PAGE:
A second insurer has been taken to task by the Ministry of Health (MOH) over reduced payouts to policyholders on dialysis.
Two months ago, MOH asked insurer AIA not to reduce payouts to such policyholders, whose benefits shrank when they were moved to a different health plan. About 20 end-stage kidney failure patients on dialysis were affected.
Now, it has told Aviva not to short-change similar patients.
The moves follow queries by The Straits Times to MOH about the reduced payouts.
Aviva reduced the amount of payout for dialysis under two of its integrated MediShield plans in March last year, when the basic MediShield package was enhanced. At the same time, it raised premiums.
Payouts for dialysis were cut from 65 per cent of the dialysis fees to 50 per cent of the cost under its public hospital Class A plan, resulting in patients having to top up more in cash themselves despite having insurance coverage.
And under its Class B1 plan, only 30 per cent of the cost of dialysis became covered, down from 50 per cent.
The integrated MediShield plans, for which Medisave can be used to pay the premiums, offer plans pegged at the rates of private hospitals and A and B1 class wards at public hospitals. The basic MediShield covers people for subsidised care.
Some integrated MediShield plans pegged at the rates of A and B1 class wards continue to pay out as charged for dialysis, subject to a monthly or annual cap.
Unlike for most types of medical treatment here, where there is private, public and subsidised care, for dialysis, there are no centres in the public sector. Most are run by voluntary welfare organisations such as the National Kidney Foundation, and patients are means-tested. The rest are privately run.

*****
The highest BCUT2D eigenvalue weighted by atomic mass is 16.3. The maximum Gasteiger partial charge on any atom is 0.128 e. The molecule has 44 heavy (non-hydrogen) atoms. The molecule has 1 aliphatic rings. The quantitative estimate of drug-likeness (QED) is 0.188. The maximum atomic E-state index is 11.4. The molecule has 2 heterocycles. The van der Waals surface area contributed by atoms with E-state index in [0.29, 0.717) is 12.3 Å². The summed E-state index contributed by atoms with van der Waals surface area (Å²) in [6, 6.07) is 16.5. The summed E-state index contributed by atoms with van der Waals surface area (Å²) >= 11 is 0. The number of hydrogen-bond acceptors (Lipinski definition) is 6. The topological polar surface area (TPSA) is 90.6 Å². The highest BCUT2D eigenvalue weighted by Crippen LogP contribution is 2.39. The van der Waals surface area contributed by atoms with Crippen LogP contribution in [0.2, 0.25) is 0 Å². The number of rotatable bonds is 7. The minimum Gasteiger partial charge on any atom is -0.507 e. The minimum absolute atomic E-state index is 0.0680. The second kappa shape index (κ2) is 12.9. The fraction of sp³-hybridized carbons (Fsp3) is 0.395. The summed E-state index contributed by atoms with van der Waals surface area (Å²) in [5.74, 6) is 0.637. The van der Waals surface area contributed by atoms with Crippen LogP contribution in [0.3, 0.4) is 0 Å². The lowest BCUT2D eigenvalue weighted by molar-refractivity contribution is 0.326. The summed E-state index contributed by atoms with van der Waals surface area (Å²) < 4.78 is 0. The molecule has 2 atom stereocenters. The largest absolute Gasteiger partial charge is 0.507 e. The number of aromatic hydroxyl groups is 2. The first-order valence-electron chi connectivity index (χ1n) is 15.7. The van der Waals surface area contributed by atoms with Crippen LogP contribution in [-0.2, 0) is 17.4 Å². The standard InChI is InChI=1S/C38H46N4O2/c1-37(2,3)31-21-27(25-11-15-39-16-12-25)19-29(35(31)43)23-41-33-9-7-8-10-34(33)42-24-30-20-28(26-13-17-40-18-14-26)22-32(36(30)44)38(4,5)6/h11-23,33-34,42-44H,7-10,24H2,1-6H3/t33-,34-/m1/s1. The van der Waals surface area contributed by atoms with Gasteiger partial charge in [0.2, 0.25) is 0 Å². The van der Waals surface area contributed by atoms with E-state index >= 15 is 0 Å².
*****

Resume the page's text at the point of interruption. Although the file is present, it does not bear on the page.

So, someone who has enough money to be unable to qualify for subsidised dialysis at one of the means-tested centres has to go to a private one.
Dialysis is for life, and costs vary from $2,500 to more than $4,000 a month at private centres.
Following MOH's intervention, Mr Daniel Lum, Aviva's director of product and marketing, said it is now contacting its three affected policyholders about giving them the payouts they had enjoyed previously. They will also be reimbursed the difference between the previous payout and the reduced one dating back to March last year.
Although MOH had approved the changes to Aviva's plans as it felt that pro-rating the payout would "help to ensure that policyholders also take responsibility for their health-care needs and help to curb unnecessary claims", its spokesman said, the change was not meant to affect those already claiming the benefit.
The spokesman added: "MOH understands that some policyholders may have been adversely affected by these changes and has requested Aviva to look into the matter."
Aviva's Mr Lum said: "This is an interim measure to help with the current crunch that the dialysis centres are facing. It's not meant to encourage all customers who bought plans for government hospitals to opt for private treatments and drive up the claims, which will ultimately impact premiums for everybody."